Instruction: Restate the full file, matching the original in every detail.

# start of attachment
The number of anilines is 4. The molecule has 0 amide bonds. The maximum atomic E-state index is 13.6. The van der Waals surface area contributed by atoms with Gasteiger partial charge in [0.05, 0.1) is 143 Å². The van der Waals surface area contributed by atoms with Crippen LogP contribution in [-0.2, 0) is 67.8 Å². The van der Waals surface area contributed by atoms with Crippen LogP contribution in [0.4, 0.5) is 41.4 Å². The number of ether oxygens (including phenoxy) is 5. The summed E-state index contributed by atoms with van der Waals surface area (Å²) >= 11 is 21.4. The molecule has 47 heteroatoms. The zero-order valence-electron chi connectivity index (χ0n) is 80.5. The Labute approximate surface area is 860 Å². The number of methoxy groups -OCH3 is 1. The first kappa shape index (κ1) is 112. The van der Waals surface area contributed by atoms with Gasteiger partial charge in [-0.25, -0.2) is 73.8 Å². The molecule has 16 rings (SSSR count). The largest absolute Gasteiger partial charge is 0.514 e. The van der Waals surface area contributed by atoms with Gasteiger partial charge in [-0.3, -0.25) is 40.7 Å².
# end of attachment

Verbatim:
The number of anilines is 4. The molecule has 0 amide bonds. The maximum atomic E-state index is 13.6. The van der Waals surface area contributed by atoms with Gasteiger partial charge in [0.05, 0.1) is 143 Å². The van der Waals surface area contributed by atoms with Crippen LogP contribution in [-0.2, 0) is 67.8 Å². The van der Waals surface area contributed by atoms with Crippen LogP contribution in [0.4, 0.5) is 41.4 Å². The number of ether oxygens (including phenoxy) is 5. The summed E-state index contributed by atoms with van der Waals surface area (Å²) >= 11 is 21.4. The molecule has 47 heteroatoms. The zero-order valence-electron chi connectivity index (χ0n) is 80.5. The Labute approximate surface area is 860 Å². The number of methoxy groups -OCH3 is 1. The first kappa shape index (κ1) is 112. The van der Waals surface area contributed by atoms with Gasteiger partial charge in [-0.25, -0.2) is 73.8 Å². The molecule has 16 rings (SSSR count). The largest absolute Gasteiger partial charge is 0.514 e. The van der Waals surface area contributed by atoms with Gasteiger partial charge in [-0.3, -0.25) is 40.7 Å².